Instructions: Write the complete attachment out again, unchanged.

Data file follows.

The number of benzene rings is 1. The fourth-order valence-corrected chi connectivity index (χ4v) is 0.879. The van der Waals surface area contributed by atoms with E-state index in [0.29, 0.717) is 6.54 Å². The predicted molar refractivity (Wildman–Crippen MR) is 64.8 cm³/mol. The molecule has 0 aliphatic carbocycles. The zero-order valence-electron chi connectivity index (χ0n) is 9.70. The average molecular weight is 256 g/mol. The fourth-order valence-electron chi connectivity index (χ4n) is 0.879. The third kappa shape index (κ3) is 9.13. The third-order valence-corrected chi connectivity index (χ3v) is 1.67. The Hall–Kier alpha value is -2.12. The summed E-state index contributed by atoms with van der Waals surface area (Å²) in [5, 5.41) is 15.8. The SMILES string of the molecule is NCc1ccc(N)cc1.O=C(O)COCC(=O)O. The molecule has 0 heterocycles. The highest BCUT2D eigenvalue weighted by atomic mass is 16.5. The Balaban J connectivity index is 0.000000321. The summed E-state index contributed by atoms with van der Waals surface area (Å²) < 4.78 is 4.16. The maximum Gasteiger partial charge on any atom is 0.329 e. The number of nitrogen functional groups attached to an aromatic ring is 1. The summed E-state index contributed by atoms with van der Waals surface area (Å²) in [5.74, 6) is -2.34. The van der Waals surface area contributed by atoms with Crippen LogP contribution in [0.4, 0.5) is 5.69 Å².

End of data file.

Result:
The number of benzene rings is 1. The fourth-order valence-corrected chi connectivity index (χ4v) is 0.879. The van der Waals surface area contributed by atoms with E-state index in [0.29, 0.717) is 6.54 Å². The predicted molar refractivity (Wildman–Crippen MR) is 64.8 cm³/mol. The molecule has 0 aliphatic carbocycles. The zero-order valence-electron chi connectivity index (χ0n) is 9.70. The average molecular weight is 256 g/mol. The fourth-order valence-electron chi connectivity index (χ4n) is 0.879. The third kappa shape index (κ3) is 9.13. The third-order valence-corrected chi connectivity index (χ3v) is 1.67. The Hall–Kier alpha value is -2.12. The summed E-state index contributed by atoms with van der Waals surface area (Å²) in [5, 5.41) is 15.8. The SMILES string of the molecule is NCc1ccc(N)cc1.O=C(O)COCC(=O)O. The molecule has 0 heterocycles. The highest BCUT2D eigenvalue weighted by atomic mass is 16.5. The Balaban J connectivity index is 0.000000321. The summed E-state index contributed by atoms with van der Waals surface area (Å²) < 4.78 is 4.16. The maximum Gasteiger partial charge on any atom is 0.329 e. The number of nitrogen functional groups attached to an aromatic ring is 1. The summed E-state index contributed by atoms with van der Waals surface area (Å²) in [5.74, 6) is -2.34. The van der Waals surface area contributed by atoms with Crippen LogP contribution in [0.4, 0.5) is 5.69 Å².